Terrain and climate effects mediate change in surface water across the western Canadian Arctic and Subarctic




Travers-Smith, Hana

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Rising temperature and precipitation are driving widespread changes in the area of surface water across the Arctic and sub-Arctic. Previous work suggests that broad-scale increases in surface water area are occurring in the zone of continuous permafrost, while decreases are occurring the zone of discontinuous permafrost. However, there are still uncertainties surrounding regional change and fine-scale terrain factors that may mediate the effects of temperature and precipitation. In my MSc research I examine terrain and climatic drivers of change in the area of lakes and ponds across the western Canadian Arctic and Sub-Arctic. In the first part of my thesis I use the Landsat satellite image archive to map change in lake area within the Lower Mackenzie Plain, NWT. I found that overall lake area has largely decreased since 1985, due to the drainage of large lakes. I also found that lakes located in fire scars were more likely to show persistent decreases in area, likely due to interactions with surrounding permafrost conditions. In the second part of my thesis, I used the Global Surface Water dataset developed by the GLAD research group to model changes in total permanent water across the Northwest Territories and the Yukon. I used a Random Forest model to analyze the effects of terrain and climate variables on the direction of change in permanent water. My observations show that surface water area has generally increased, and that the response of surface water to climate change largely depends on regional geology. Increases in permanent water were more likely to occur in wetter regions underlain by bedrock or fine-colluvium while decreases were more likely to occur in warmer regions and areas underlain till blanket. I also used methods developed in the first part of my thesis to compare regional changes in surface water across six distinct study areas. I observed increases in surface water across five of the six study areas and consistent decreases in lake area associated with wildfire. This research shows that changes in surface water are complex and depend on interactions between climate variables and fine-scale terrain factors. My research also demonstrates the importance of wildfire in driving permafrost and lake dynamics.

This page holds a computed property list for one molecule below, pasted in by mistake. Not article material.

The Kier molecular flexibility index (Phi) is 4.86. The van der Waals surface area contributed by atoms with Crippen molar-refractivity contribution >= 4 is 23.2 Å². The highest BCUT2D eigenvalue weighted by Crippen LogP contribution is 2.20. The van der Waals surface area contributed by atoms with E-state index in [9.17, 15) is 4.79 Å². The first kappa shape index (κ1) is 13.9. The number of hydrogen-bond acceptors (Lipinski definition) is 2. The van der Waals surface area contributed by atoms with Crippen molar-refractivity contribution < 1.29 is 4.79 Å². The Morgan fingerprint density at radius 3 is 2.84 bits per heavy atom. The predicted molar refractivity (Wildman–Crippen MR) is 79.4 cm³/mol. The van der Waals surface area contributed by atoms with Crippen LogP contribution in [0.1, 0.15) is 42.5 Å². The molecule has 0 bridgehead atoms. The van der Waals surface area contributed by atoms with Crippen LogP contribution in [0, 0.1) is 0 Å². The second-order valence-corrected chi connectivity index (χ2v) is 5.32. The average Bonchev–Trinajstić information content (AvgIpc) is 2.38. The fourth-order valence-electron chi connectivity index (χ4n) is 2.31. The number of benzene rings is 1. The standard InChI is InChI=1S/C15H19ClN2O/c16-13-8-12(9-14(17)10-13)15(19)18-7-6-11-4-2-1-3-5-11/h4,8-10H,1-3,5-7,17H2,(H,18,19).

arctic, permafrost, ecology, remote sensing, thermokarst, climate change